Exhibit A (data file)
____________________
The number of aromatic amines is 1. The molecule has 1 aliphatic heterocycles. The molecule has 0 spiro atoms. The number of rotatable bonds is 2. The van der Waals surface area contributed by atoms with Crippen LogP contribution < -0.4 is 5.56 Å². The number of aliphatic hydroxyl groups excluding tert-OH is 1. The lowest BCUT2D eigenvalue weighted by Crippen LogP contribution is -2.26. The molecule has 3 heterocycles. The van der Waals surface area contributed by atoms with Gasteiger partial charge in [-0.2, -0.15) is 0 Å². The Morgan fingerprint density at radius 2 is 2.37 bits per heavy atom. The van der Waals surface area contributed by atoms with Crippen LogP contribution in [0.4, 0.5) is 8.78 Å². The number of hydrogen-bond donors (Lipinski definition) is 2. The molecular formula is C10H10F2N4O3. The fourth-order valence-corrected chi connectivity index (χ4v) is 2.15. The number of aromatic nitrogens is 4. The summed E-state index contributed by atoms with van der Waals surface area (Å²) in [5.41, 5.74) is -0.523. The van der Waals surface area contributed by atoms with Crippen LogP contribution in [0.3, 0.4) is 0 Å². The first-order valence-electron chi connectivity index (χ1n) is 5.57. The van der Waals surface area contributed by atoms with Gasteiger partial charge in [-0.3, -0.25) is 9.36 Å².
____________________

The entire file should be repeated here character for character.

The number of aromatic amines is 1. The molecule has 1 aliphatic heterocycles. The molecule has 0 spiro atoms. The number of rotatable bonds is 2. The van der Waals surface area contributed by atoms with Crippen LogP contribution < -0.4 is 5.56 Å². The number of aliphatic hydroxyl groups excluding tert-OH is 1. The lowest BCUT2D eigenvalue weighted by Crippen LogP contribution is -2.26. The molecule has 3 heterocycles. The van der Waals surface area contributed by atoms with Gasteiger partial charge in [-0.2, -0.15) is 0 Å². The Morgan fingerprint density at radius 2 is 2.37 bits per heavy atom. The van der Waals surface area contributed by atoms with Crippen LogP contribution in [0.4, 0.5) is 8.78 Å². The number of hydrogen-bond donors (Lipinski definition) is 2. The molecular formula is C10H10F2N4O3. The fourth-order valence-corrected chi connectivity index (χ4v) is 2.15. The number of aromatic nitrogens is 4. The summed E-state index contributed by atoms with van der Waals surface area (Å²) in [5.41, 5.74) is -0.523. The van der Waals surface area contributed by atoms with Crippen LogP contribution in [0.3, 0.4) is 0 Å². The first-order valence-electron chi connectivity index (χ1n) is 5.57. The van der Waals surface area contributed by atoms with Gasteiger partial charge in [-0.3, -0.25) is 9.36 Å².